Swash Line

It’s not just where miles of dried
spartina stalks have been washed
into the tide and returned, making
rattan mats the gulls step on like
barefoot house boys, or the sinking
into the sand of tangled creatures
who couldn’t let go,

or the way they heap as if piled
there by a copper-skinned man
gathering his roofing in a time
now as ceased as the midden shell
rings and the rose-colored sail
of his boat.

It’s not the way a storm tide
thrashes white foam up and over
the lip formed by last year’s dredge
spew, a renourished beach, these
desiccated reeds criss-crossed
and flattened into a seamstress’s
edging suddenly spongy with salt vomit
and rain,

or the humiliating contrast
of the hotel’s pots of hyacinths
blushing in the midst of dusty miller,
and the bordered mauve kale opening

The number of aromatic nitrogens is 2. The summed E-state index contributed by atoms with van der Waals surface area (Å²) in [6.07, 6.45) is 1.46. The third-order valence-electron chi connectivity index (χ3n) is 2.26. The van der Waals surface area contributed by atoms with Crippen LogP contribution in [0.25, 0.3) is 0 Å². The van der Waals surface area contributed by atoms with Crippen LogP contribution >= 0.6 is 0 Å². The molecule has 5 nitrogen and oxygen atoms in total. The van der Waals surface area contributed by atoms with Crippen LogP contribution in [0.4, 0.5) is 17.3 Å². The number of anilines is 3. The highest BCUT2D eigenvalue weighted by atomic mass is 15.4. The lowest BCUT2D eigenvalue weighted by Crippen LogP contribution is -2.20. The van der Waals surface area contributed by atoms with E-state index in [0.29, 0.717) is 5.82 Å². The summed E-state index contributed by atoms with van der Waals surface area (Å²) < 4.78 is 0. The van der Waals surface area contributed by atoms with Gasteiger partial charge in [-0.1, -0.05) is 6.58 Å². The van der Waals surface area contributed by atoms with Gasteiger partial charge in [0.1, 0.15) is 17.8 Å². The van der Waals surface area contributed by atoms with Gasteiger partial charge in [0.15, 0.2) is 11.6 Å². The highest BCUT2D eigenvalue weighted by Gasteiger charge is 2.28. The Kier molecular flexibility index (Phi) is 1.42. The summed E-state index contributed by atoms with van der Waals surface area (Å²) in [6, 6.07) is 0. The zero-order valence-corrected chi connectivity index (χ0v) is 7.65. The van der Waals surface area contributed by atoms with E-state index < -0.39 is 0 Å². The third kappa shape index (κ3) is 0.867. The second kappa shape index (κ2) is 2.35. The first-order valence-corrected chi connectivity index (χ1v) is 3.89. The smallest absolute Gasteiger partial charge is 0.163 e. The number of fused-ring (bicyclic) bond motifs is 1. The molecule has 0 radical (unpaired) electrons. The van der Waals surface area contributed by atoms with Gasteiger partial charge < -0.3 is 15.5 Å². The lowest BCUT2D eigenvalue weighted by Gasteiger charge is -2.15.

like a girl’s crinoline under the

The land drawing its line against a
sculpting ocean that eats into cliff,
that powders schist, hurling the
knobbed whelk out of dream,
castigating siphon-feeders and the
filtering soft-coin lives that attach
themselves to slippery stone, creating
a polis with a single, repetitive thought,

the moon-crab slowly aslant
in its preoccupations, scrape-
sliding over husks once green
and high, swiveling stalked eyes
toward the surf, swinging about
on vibrations in the reeds,
the ground of its being held to
the land by the land’s leavings,
as the sea whines like a dog.

John Allman | Mudlark No. 31
Contents | Dream